Soundtrack Information

The Four Feathers

The Four Feathers

Sony Classical (SK 89744)

Release Date: 2002

Conducted by James Horner

Format: CD

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Track Listing

1. The Makings Of A Fine Soldier 3:27
2. The Dance 2:22
3. Harry's Resignation 10:09
4. Snier! 1:27
5. To Abou Clea 3:08
6. The Martyrs 2:40
7. The Mahdi 10:47
8. The Letters 6:52
9. Poison From A Friend 6:56
10. Escape 6:54
11. Ethne's Feather 4:21
12. Ghost of Serenity 6:29
13. A Coward No Longer 13:49
  Total Album Time: 79:21

Review

by Dan Goldwasser
on October 4th, 2002
[3 / 5]

In the seventh film version of the novel of the same name, The Four Feathers explores what it meant to be British in the late 19th century, with themes of honor, pride and dignity running throughout.  Most of all, the film (starring Heath Ledger, Wes Bentley and Kate Hudson), was about friendship.  Directed by Shekar Kapur (Elizabeth), the film boasted a sweeping score by James Horner.

Horner's score is, on the surface, more of the same dramatic fare he's been giving us for the past few years.  A strong melody (heard on piano in "The Dance") is used throughout the rather lengthy album.  Of course, the orchestrations are solid, and there are plenty of allusions to his previous scores that will keep fans squirming yet satisfied.  Contributing to the sonic texture of the score is singer Rahat Nusrat Fateh Ali Khan.  Many folks might find his work either grating and want to skip over them, but there are a few action sequences where it works quite well.  ("Sniper!" and "Escape", for example.)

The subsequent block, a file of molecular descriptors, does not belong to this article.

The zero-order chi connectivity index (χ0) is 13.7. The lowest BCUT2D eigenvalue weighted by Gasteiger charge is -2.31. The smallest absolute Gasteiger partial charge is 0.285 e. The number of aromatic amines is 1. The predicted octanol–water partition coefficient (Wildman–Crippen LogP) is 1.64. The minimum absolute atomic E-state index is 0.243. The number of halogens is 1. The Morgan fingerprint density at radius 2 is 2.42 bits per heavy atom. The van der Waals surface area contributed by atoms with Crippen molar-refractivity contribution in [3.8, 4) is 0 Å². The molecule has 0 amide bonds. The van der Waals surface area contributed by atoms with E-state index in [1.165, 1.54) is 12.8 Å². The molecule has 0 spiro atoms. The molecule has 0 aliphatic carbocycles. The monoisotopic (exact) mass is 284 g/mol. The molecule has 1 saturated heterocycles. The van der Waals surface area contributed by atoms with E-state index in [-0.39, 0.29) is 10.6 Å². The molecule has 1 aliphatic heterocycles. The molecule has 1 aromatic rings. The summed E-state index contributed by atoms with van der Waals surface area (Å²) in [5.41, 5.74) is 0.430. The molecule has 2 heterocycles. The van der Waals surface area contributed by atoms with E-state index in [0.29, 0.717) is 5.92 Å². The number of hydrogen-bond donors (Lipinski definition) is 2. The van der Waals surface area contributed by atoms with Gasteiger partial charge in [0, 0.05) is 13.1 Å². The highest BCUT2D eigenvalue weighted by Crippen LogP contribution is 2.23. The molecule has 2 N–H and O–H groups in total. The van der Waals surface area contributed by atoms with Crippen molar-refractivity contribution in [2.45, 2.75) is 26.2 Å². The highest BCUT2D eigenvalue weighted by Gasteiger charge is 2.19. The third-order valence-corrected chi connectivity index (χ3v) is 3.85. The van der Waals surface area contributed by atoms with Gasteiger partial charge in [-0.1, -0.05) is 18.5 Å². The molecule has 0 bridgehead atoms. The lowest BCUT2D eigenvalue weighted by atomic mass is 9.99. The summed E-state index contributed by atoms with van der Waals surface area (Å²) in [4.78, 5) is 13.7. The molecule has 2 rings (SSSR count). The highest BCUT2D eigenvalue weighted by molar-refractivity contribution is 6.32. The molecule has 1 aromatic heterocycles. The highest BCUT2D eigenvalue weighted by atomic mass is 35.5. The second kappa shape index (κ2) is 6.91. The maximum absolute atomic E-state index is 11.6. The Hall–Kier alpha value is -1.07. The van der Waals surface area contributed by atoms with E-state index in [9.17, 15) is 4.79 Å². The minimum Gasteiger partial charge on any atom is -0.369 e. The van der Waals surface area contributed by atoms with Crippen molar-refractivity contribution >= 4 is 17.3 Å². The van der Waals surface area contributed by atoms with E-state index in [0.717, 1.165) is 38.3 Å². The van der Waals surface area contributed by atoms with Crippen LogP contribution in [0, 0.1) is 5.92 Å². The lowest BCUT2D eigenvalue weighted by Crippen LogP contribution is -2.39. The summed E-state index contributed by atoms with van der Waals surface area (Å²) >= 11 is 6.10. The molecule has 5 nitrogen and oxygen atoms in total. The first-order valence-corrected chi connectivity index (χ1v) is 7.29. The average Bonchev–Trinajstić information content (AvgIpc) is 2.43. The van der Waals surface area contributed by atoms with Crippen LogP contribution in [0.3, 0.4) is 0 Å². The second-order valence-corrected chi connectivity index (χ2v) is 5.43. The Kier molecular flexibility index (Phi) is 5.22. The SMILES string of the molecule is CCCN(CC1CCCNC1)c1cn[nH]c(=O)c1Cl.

A flaw of the album is that as a listening experience, it's too broad.  How Sony managed to do it is beyond me, but this album runs 79:18 - which is just about 25 minutes or so longer than this album needed to be.  Don't get me wrong - I really enjoyed it, and it got plenty of playtime in my stereo - it's just that it's almost too much to take in at once.  The solid themes and exciting action music, though, make this score stand out above Horner's other war film of 2002, Windtalkers.  The last track, "A Coward No Longer" is a great suite, and ends the album on a great note.  Devoted fans of Horner's work will probably want to pick this one up, and those who enjoyed the film might find it to be a satisfying memento.  But be prepared for a long haul.


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